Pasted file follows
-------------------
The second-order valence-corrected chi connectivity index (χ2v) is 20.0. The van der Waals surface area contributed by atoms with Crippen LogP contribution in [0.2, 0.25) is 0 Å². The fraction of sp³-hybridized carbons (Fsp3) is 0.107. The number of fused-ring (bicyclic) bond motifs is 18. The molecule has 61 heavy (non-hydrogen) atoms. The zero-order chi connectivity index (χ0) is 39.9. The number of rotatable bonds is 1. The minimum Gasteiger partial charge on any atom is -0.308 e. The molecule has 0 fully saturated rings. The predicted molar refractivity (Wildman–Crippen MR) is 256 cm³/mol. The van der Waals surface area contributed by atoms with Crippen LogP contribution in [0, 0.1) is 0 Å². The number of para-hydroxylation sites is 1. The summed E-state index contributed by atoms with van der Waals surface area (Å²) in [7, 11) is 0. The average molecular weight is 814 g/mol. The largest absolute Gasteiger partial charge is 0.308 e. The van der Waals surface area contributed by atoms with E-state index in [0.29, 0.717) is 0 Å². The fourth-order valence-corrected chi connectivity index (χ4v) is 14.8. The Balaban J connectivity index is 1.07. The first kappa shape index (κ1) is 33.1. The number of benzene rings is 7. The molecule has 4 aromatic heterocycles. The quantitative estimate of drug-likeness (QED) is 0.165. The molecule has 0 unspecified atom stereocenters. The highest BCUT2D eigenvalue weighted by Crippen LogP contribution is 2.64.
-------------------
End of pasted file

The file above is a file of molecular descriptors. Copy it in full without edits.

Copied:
The second-order valence-corrected chi connectivity index (χ2v) is 20.0. The van der Waals surface area contributed by atoms with Crippen LogP contribution in [0.2, 0.25) is 0 Å². The fraction of sp³-hybridized carbons (Fsp3) is 0.107. The number of fused-ring (bicyclic) bond motifs is 18. The molecule has 61 heavy (non-hydrogen) atoms. The zero-order chi connectivity index (χ0) is 39.9. The number of rotatable bonds is 1. The minimum Gasteiger partial charge on any atom is -0.308 e. The molecule has 0 fully saturated rings. The predicted molar refractivity (Wildman–Crippen MR) is 256 cm³/mol. The van der Waals surface area contributed by atoms with Crippen LogP contribution in [0, 0.1) is 0 Å². The number of para-hydroxylation sites is 1. The summed E-state index contributed by atoms with van der Waals surface area (Å²) in [7, 11) is 0. The average molecular weight is 814 g/mol. The largest absolute Gasteiger partial charge is 0.308 e. The van der Waals surface area contributed by atoms with E-state index in [0.29, 0.717) is 0 Å². The fourth-order valence-corrected chi connectivity index (χ4v) is 14.8. The Balaban J connectivity index is 1.07. The first kappa shape index (κ1) is 33.1. The number of benzene rings is 7. The molecule has 4 aromatic heterocycles. The quantitative estimate of drug-likeness (QED) is 0.165. The molecule has 0 unspecified atom stereocenters. The highest BCUT2D eigenvalue weighted by Crippen LogP contribution is 2.64.